Theo was awarded the 2002 Ig Nobel chemistry prize, for gathering many elements of the periodic table, and assembling them into the form of a four-legged periodic table table. That led, indirectly, to Theo writing a monthly Popular Science column, and that column grew into this book, presumably the first of a series. If you came to the Improbable Research session at the AAAS meeting in Chicago this past February, you saw and heard Theo describing all this with elemental glee.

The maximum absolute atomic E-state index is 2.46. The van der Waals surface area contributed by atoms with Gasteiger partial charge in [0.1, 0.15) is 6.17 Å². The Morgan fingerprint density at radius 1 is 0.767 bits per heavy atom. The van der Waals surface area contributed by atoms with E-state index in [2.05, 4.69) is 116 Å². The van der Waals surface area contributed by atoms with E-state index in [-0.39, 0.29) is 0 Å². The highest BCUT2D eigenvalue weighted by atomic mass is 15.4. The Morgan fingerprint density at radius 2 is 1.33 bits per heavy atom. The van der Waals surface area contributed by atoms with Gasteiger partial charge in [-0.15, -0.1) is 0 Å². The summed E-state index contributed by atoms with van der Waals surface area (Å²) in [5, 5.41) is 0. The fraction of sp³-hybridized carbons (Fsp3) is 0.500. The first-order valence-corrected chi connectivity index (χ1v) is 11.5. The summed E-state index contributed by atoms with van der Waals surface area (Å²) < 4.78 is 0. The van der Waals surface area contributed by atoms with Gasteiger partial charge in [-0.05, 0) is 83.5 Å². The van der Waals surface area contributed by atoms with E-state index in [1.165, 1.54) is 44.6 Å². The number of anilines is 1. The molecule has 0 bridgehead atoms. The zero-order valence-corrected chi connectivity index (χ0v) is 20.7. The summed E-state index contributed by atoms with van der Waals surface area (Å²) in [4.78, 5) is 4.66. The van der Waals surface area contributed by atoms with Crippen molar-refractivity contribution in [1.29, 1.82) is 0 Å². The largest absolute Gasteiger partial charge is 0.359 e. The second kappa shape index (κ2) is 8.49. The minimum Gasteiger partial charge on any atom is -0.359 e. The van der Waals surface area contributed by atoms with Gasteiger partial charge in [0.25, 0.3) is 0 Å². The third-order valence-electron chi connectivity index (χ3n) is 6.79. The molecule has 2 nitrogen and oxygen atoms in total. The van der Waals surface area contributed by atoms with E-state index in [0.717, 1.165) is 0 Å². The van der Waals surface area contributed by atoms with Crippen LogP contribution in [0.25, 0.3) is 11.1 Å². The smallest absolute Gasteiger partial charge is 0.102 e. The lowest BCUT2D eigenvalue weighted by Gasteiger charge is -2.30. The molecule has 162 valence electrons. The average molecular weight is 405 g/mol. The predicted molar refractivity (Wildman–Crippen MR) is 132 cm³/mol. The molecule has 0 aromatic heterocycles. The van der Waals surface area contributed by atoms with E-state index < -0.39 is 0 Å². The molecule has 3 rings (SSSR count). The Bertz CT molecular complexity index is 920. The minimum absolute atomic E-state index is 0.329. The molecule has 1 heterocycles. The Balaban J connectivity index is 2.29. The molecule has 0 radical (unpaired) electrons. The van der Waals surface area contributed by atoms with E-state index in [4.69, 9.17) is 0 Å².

Theo’s latest video (of a series springing, so to speak, from the book) shows how one can use ham to cut steel.
[NOTE: This is a golden age for the writing of good books about so-called “mad science,” a phrase that has, in other times, somehow inspired the writing of many less-than-admirable reports. If you enjoy Theo Gray’s book, chances are exceedingly high you will also be enthralled by Reto Schneider’s similarly named and just-as-strongly-yet-very-differently wonderful book—The Mad Science Book. The pair of books, together, are a combination even more pleasing than its delightful constituent parts.]